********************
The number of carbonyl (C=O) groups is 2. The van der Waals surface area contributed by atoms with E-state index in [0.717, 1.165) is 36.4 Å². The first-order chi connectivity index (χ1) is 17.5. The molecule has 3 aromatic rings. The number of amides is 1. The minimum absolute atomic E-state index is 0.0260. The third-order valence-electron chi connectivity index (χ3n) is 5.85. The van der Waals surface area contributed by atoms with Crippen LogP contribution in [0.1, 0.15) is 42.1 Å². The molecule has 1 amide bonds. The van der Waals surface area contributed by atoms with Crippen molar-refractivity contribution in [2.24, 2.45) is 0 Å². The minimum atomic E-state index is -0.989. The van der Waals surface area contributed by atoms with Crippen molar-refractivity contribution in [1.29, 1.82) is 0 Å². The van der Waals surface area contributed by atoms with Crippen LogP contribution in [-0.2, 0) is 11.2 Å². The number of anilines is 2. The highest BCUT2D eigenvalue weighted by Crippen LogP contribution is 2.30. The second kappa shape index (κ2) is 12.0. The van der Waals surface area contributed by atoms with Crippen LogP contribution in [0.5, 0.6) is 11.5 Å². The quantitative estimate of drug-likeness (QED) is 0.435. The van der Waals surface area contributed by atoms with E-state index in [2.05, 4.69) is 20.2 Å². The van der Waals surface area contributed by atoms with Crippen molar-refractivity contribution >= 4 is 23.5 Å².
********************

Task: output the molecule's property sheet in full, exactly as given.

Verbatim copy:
The number of carbonyl (C=O) groups is 2. The van der Waals surface area contributed by atoms with E-state index in [0.717, 1.165) is 36.4 Å². The first-order chi connectivity index (χ1) is 17.5. The molecule has 3 aromatic rings. The number of amides is 1. The minimum absolute atomic E-state index is 0.0260. The third-order valence-electron chi connectivity index (χ3n) is 5.85. The van der Waals surface area contributed by atoms with Crippen LogP contribution in [0.1, 0.15) is 42.1 Å². The molecule has 1 amide bonds. The van der Waals surface area contributed by atoms with Crippen molar-refractivity contribution in [2.24, 2.45) is 0 Å². The minimum atomic E-state index is -0.989. The van der Waals surface area contributed by atoms with Crippen molar-refractivity contribution in [1.29, 1.82) is 0 Å². The van der Waals surface area contributed by atoms with Crippen LogP contribution in [-0.2, 0) is 11.2 Å². The number of anilines is 2. The highest BCUT2D eigenvalue weighted by Crippen LogP contribution is 2.30. The second kappa shape index (κ2) is 12.0. The van der Waals surface area contributed by atoms with Crippen LogP contribution in [0.5, 0.6) is 11.5 Å². The quantitative estimate of drug-likeness (QED) is 0.435. The van der Waals surface area contributed by atoms with E-state index in [2.05, 4.69) is 20.2 Å². The van der Waals surface area contributed by atoms with Crippen molar-refractivity contribution >= 4 is 23.5 Å².